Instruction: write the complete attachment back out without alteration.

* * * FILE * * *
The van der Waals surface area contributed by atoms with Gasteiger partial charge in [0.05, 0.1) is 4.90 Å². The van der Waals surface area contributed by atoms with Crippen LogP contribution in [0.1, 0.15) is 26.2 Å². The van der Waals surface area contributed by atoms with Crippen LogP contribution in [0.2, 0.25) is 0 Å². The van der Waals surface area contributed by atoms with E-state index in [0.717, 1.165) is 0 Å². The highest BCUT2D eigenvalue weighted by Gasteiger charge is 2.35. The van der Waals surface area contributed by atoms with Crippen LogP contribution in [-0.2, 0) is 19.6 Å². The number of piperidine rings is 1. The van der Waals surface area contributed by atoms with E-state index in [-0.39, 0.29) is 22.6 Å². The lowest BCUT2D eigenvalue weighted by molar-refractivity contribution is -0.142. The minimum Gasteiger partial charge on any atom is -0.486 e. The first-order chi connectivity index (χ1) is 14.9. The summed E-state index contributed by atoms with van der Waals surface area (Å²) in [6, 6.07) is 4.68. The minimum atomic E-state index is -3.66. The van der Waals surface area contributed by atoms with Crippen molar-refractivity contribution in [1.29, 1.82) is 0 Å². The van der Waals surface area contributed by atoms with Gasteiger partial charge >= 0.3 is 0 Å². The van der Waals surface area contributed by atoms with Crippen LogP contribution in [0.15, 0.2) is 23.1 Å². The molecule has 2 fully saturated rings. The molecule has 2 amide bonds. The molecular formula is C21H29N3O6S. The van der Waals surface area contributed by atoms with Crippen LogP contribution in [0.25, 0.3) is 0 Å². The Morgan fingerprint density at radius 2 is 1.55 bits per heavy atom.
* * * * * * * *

The van der Waals surface area contributed by atoms with Gasteiger partial charge in [0.05, 0.1) is 4.90 Å². The van der Waals surface area contributed by atoms with Crippen LogP contribution in [0.1, 0.15) is 26.2 Å². The van der Waals surface area contributed by atoms with Crippen LogP contribution in [0.2, 0.25) is 0 Å². The van der Waals surface area contributed by atoms with E-state index in [0.717, 1.165) is 0 Å². The highest BCUT2D eigenvalue weighted by Gasteiger charge is 2.35. The van der Waals surface area contributed by atoms with Crippen LogP contribution in [-0.2, 0) is 19.6 Å². The number of piperidine rings is 1. The van der Waals surface area contributed by atoms with E-state index in [-0.39, 0.29) is 22.6 Å². The lowest BCUT2D eigenvalue weighted by molar-refractivity contribution is -0.142. The minimum Gasteiger partial charge on any atom is -0.486 e. The first-order chi connectivity index (χ1) is 14.9. The summed E-state index contributed by atoms with van der Waals surface area (Å²) in [6, 6.07) is 4.68. The minimum atomic E-state index is -3.66. The van der Waals surface area contributed by atoms with Crippen molar-refractivity contribution in [1.29, 1.82) is 0 Å². The van der Waals surface area contributed by atoms with Gasteiger partial charge >= 0.3 is 0 Å². The van der Waals surface area contributed by atoms with Crippen LogP contribution in [0.15, 0.2) is 23.1 Å². The molecule has 2 fully saturated rings. The molecule has 2 amide bonds. The molecular formula is C21H29N3O6S. The van der Waals surface area contributed by atoms with Crippen LogP contribution in [0.25, 0.3) is 0 Å². The Morgan fingerprint density at radius 2 is 1.55 bits per heavy atom.